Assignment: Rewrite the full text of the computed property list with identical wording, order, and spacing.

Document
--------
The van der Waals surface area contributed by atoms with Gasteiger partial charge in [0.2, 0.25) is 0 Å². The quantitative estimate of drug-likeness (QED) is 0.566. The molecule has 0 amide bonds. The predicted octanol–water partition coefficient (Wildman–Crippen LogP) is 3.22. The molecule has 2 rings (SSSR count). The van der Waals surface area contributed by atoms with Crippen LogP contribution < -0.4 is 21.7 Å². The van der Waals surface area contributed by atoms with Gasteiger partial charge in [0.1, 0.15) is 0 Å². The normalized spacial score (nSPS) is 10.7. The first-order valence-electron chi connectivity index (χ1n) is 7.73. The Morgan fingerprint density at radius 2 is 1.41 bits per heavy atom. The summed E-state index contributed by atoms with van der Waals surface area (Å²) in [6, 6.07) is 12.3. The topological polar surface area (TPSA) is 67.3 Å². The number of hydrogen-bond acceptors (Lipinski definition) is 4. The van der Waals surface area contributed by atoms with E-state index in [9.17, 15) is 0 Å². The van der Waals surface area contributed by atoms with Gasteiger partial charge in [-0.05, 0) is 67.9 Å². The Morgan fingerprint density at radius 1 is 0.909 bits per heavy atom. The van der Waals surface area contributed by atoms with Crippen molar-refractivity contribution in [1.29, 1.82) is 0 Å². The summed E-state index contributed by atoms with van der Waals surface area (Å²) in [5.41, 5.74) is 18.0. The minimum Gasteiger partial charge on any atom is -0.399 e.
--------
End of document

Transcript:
The van der Waals surface area contributed by atoms with Gasteiger partial charge in [0.2, 0.25) is 0 Å². The quantitative estimate of drug-likeness (QED) is 0.566. The molecule has 0 amide bonds. The predicted octanol–water partition coefficient (Wildman–Crippen LogP) is 3.22. The molecule has 2 rings (SSSR count). The van der Waals surface area contributed by atoms with Crippen LogP contribution < -0.4 is 21.7 Å². The van der Waals surface area contributed by atoms with Gasteiger partial charge in [0.1, 0.15) is 0 Å². The normalized spacial score (nSPS) is 10.7. The first-order valence-electron chi connectivity index (χ1n) is 7.73. The Morgan fingerprint density at radius 2 is 1.41 bits per heavy atom. The summed E-state index contributed by atoms with van der Waals surface area (Å²) in [6, 6.07) is 12.3. The topological polar surface area (TPSA) is 67.3 Å². The number of hydrogen-bond acceptors (Lipinski definition) is 4. The van der Waals surface area contributed by atoms with E-state index in [9.17, 15) is 0 Å². The van der Waals surface area contributed by atoms with Gasteiger partial charge in [-0.05, 0) is 67.9 Å². The Morgan fingerprint density at radius 1 is 0.909 bits per heavy atom. The van der Waals surface area contributed by atoms with Crippen molar-refractivity contribution in [1.29, 1.82) is 0 Å². The summed E-state index contributed by atoms with van der Waals surface area (Å²) in [5.41, 5.74) is 18.0. The minimum Gasteiger partial charge on any atom is -0.399 e.